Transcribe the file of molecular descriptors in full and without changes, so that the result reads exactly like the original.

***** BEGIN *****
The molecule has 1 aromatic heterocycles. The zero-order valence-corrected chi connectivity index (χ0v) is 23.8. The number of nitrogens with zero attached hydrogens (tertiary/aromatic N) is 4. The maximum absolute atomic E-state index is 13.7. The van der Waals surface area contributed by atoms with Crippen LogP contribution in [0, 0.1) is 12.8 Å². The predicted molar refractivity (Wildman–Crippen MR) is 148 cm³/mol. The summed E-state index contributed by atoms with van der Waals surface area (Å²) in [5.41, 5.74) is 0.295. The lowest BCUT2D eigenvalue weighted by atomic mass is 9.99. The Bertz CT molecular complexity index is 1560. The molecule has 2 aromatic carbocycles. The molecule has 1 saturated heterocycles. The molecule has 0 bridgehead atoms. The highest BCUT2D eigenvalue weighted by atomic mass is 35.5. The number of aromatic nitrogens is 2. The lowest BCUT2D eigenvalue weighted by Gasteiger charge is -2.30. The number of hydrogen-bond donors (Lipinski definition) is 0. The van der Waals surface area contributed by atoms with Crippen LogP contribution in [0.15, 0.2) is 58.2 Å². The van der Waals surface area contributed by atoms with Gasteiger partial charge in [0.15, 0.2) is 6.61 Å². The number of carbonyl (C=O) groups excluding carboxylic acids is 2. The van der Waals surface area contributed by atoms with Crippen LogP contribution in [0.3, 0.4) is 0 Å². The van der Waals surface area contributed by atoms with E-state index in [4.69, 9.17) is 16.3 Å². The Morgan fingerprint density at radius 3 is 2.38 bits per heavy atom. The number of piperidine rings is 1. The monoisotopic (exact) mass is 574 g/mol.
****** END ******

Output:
The molecule has 1 aromatic heterocycles. The zero-order valence-corrected chi connectivity index (χ0v) is 23.8. The number of nitrogens with zero attached hydrogens (tertiary/aromatic N) is 4. The maximum absolute atomic E-state index is 13.7. The van der Waals surface area contributed by atoms with Crippen LogP contribution in [0, 0.1) is 12.8 Å². The predicted molar refractivity (Wildman–Crippen MR) is 148 cm³/mol. The summed E-state index contributed by atoms with van der Waals surface area (Å²) in [5.41, 5.74) is 0.295. The lowest BCUT2D eigenvalue weighted by atomic mass is 9.99. The Bertz CT molecular complexity index is 1560. The molecule has 2 aromatic carbocycles. The molecule has 1 saturated heterocycles. The molecule has 0 bridgehead atoms. The highest BCUT2D eigenvalue weighted by atomic mass is 35.5. The number of aromatic nitrogens is 2. The lowest BCUT2D eigenvalue weighted by Gasteiger charge is -2.30. The number of hydrogen-bond donors (Lipinski definition) is 0. The van der Waals surface area contributed by atoms with Crippen LogP contribution in [0.15, 0.2) is 58.2 Å². The van der Waals surface area contributed by atoms with Gasteiger partial charge in [0.15, 0.2) is 6.61 Å². The number of carbonyl (C=O) groups excluding carboxylic acids is 2. The van der Waals surface area contributed by atoms with Crippen LogP contribution in [0.3, 0.4) is 0 Å². The van der Waals surface area contributed by atoms with E-state index in [4.69, 9.17) is 16.3 Å². The Morgan fingerprint density at radius 3 is 2.38 bits per heavy atom. The number of piperidine rings is 1. The monoisotopic (exact) mass is 574 g/mol.